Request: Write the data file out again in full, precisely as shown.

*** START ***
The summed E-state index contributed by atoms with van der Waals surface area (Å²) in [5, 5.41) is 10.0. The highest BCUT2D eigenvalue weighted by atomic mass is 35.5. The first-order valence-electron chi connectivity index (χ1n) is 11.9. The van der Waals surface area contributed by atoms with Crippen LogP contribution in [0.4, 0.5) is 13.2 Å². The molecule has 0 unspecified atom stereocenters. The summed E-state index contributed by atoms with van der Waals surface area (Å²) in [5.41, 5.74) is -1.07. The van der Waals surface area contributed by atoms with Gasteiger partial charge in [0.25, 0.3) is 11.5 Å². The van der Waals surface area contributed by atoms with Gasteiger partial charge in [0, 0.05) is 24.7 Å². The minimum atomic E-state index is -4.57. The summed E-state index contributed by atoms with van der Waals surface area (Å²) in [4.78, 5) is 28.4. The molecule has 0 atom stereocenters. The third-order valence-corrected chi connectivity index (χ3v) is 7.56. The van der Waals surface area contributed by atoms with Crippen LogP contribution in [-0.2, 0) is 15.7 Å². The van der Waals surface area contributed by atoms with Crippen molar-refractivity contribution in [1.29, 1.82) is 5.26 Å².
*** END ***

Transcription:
The summed E-state index contributed by atoms with van der Waals surface area (Å²) in [5, 5.41) is 10.0. The highest BCUT2D eigenvalue weighted by atomic mass is 35.5. The first-order valence-electron chi connectivity index (χ1n) is 11.9. The van der Waals surface area contributed by atoms with Crippen LogP contribution in [0.4, 0.5) is 13.2 Å². The molecule has 0 unspecified atom stereocenters. The summed E-state index contributed by atoms with van der Waals surface area (Å²) in [5.41, 5.74) is -1.07. The van der Waals surface area contributed by atoms with Gasteiger partial charge in [0.25, 0.3) is 11.5 Å². The van der Waals surface area contributed by atoms with Gasteiger partial charge in [0, 0.05) is 24.7 Å². The minimum atomic E-state index is -4.57. The summed E-state index contributed by atoms with van der Waals surface area (Å²) in [4.78, 5) is 28.4. The molecule has 0 atom stereocenters. The third-order valence-corrected chi connectivity index (χ3v) is 7.56. The van der Waals surface area contributed by atoms with Crippen LogP contribution in [-0.2, 0) is 15.7 Å². The van der Waals surface area contributed by atoms with Crippen molar-refractivity contribution in [1.29, 1.82) is 5.26 Å².